Aberlour is a Speyside distillery located near the confluence of the Lour and Spey rivers. Originally founded by James Gordon in 1826, since its rebuilding in 1879 it has used (very) lightly peated barley and wide-based, swan-necked stills.
This 16 year old is “double matured” (like their 12 year old), although what is meant by this is that they age the whisky in both ex-bourbon and ex-sherry casks for 16 years and then marry the two in approximately equal proportions. This is opposite of the approach taken at Glenmorangie, for example, where all of their whisky starts out in ex-bourbon barrels and then is continued or finished in various ways.
Aberlour Aged 16 Years
Color: a deep but shiny autumnal copper.
Legs: slow and sticky, with medium-sized beads.
1st nosing: fresh black cherries, chocolate-dipped strawberries, molasses, and a little fresh-baked sourdough.
2nd nosing: pine resin, orange candy, and lavender. Very nice.
1st tasting: right away there is a crème Anglaise, which subsides quickly beneath the chewy spices, figs, and nutella. Some fresh green grapes find their way into the mix at about mid-palate.
2nd tasting: still vanilla at first, but a bolder assortment of flavours as it moves along from ripe peaches to dried apricots, then to soft oak tannins and an apple and pear baked pie (with plenty of cinnamon). There’s a lot going on mid-palate, and I think many, many more tastings are in order before I make a final pronouncement on the matter.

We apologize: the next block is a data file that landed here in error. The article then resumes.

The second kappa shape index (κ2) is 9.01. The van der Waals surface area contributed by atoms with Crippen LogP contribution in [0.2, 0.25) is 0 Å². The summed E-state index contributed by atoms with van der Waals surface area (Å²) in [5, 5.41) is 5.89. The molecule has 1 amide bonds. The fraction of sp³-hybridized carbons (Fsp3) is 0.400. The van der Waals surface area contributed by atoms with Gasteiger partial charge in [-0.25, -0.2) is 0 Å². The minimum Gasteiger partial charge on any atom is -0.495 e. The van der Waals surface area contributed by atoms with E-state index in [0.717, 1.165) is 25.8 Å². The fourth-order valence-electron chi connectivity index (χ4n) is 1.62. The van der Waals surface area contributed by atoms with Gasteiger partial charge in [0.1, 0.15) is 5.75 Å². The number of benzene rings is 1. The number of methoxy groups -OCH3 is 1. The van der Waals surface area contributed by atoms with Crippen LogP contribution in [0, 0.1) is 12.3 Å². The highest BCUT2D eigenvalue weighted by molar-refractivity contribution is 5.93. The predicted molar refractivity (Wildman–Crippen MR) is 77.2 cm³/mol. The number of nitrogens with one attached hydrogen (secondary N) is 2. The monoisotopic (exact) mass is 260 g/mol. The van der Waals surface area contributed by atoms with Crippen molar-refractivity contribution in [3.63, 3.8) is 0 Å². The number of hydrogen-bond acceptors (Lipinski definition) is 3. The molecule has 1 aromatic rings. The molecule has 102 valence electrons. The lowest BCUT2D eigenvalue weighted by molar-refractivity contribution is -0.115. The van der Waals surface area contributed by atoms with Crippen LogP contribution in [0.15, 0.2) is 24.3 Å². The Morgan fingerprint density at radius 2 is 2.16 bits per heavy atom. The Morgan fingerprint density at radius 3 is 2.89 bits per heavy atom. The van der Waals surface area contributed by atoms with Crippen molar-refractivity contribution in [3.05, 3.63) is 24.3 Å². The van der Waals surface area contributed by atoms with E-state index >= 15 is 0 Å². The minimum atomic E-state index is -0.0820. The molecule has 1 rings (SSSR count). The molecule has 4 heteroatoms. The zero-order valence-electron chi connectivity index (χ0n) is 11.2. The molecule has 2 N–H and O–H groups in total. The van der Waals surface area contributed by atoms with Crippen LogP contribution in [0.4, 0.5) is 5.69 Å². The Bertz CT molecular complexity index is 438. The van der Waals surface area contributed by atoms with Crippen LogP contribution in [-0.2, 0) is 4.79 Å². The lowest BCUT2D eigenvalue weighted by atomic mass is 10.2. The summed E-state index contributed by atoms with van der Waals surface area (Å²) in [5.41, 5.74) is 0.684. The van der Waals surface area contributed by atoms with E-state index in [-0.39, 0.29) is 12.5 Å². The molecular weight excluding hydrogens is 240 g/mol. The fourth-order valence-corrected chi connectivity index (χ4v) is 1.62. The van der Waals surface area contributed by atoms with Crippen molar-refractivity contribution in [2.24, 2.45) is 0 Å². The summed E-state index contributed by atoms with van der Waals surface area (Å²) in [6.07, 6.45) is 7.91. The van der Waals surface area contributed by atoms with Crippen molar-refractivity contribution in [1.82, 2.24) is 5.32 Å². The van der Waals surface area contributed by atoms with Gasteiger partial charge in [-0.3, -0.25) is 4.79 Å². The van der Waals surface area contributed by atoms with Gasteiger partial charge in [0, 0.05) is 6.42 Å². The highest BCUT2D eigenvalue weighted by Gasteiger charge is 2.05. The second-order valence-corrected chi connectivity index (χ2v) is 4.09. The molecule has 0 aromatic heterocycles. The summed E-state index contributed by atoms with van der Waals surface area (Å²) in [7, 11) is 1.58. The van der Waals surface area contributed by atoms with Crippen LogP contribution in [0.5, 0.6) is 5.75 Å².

1st tasting: spicy and nutty, with a good medium-long cinnamon-baked departure and a bit—just a faint touch— of smoke; drying.
2nd tasting: still spicy (cinnamon, cloves), with some of that fresh-from-the-oven sourdough bread. Fairly long, still drying.
Overall: It has the depth and maturity you’d expect from a good 16 year old, and a substantial body without any flabby parts. Good overall; a nice alternative to your more basic 15 year old Speysides. The Sherry influence is bigger, but still highly palatable, and the double maturation provides a pleasing but well-integrated and balanced twist. It doesn’t hurt that it comes at a great value ($57 at Binny’s). It certainly is a warm and comforting dram. Apparently, the French love Aberlour, and I can’t blame them.
Other Opinions: It’s hard to argue that this is fruity and spicey, but in what proportions? Is the overall experience pleasing, teasing, or overbearing? Disagreements abound around the internet concerning this Aberlour bottling, though most note that the sherry is quite present and yet well balanced.
- Official distillery tasting notes exclaim its floral fruitiness and dry spicyness.
- Matt at WFE regards it as “top quality,” and likes the balance of the double maturation over possibly too-heavily-sherried alternatives. His notes are quite detailed, as always, and he manages to extract quite a good number of fruit flavours in addition to the expected spices. Where he finds honey up front, I see vanilla. But that initial burst of plant-extracted sweetness is unmistakable.
- Whisky Distilleries finds it at times too sweet, on pears or plums (and spicey, of course), too alcoholic, and without too impressive a finish to give it higher marks than 16/20.
- While The Casks finds the sweet nose to be “lush, fairly voluptuous, and comforting,” with maraschino cherries and raisny notes, the palate lacks the desired complexity and depth; the balance between sherry and wood flavours, however, seems to please.
- The LA Whisk(e)y Society gives it B’s, noting the various Sherry-influenced flavours but declaring it inferior to the likes of Chivas Royal Salute and Balvenie’s Doublewood. I, however, disagree.